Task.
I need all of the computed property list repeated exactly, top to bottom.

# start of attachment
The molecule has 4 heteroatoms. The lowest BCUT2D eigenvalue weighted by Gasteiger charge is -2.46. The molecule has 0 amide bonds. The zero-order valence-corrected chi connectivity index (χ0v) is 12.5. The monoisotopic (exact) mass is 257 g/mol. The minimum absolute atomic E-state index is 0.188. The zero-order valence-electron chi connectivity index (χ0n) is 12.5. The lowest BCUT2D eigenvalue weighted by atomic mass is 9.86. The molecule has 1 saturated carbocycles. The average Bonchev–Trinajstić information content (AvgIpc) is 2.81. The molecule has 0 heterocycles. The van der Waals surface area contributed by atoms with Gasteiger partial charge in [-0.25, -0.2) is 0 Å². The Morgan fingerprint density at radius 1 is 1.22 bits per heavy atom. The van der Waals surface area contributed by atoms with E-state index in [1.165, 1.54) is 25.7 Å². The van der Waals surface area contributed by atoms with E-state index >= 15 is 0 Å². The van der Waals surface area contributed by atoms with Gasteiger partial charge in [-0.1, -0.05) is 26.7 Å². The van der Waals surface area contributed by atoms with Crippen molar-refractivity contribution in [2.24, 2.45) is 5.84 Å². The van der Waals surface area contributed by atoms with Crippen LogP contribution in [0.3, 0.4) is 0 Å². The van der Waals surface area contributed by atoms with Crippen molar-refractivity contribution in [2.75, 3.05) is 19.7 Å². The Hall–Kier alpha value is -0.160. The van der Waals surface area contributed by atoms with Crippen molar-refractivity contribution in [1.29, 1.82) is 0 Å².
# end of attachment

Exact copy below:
The molecule has 4 heteroatoms. The lowest BCUT2D eigenvalue weighted by Gasteiger charge is -2.46. The molecule has 0 amide bonds. The zero-order valence-corrected chi connectivity index (χ0v) is 12.5. The monoisotopic (exact) mass is 257 g/mol. The minimum absolute atomic E-state index is 0.188. The zero-order valence-electron chi connectivity index (χ0n) is 12.5. The lowest BCUT2D eigenvalue weighted by atomic mass is 9.86. The molecule has 1 saturated carbocycles. The average Bonchev–Trinajstić information content (AvgIpc) is 2.81. The molecule has 0 heterocycles. The van der Waals surface area contributed by atoms with Gasteiger partial charge in [-0.25, -0.2) is 0 Å². The Morgan fingerprint density at radius 1 is 1.22 bits per heavy atom. The van der Waals surface area contributed by atoms with E-state index in [1.165, 1.54) is 25.7 Å². The van der Waals surface area contributed by atoms with E-state index >= 15 is 0 Å². The van der Waals surface area contributed by atoms with Gasteiger partial charge in [-0.1, -0.05) is 26.7 Å². The van der Waals surface area contributed by atoms with Crippen molar-refractivity contribution in [2.24, 2.45) is 5.84 Å². The van der Waals surface area contributed by atoms with Crippen LogP contribution in [0.3, 0.4) is 0 Å². The van der Waals surface area contributed by atoms with Crippen molar-refractivity contribution in [2.75, 3.05) is 19.7 Å². The Hall–Kier alpha value is -0.160. The van der Waals surface area contributed by atoms with Crippen molar-refractivity contribution in [1.29, 1.82) is 0 Å².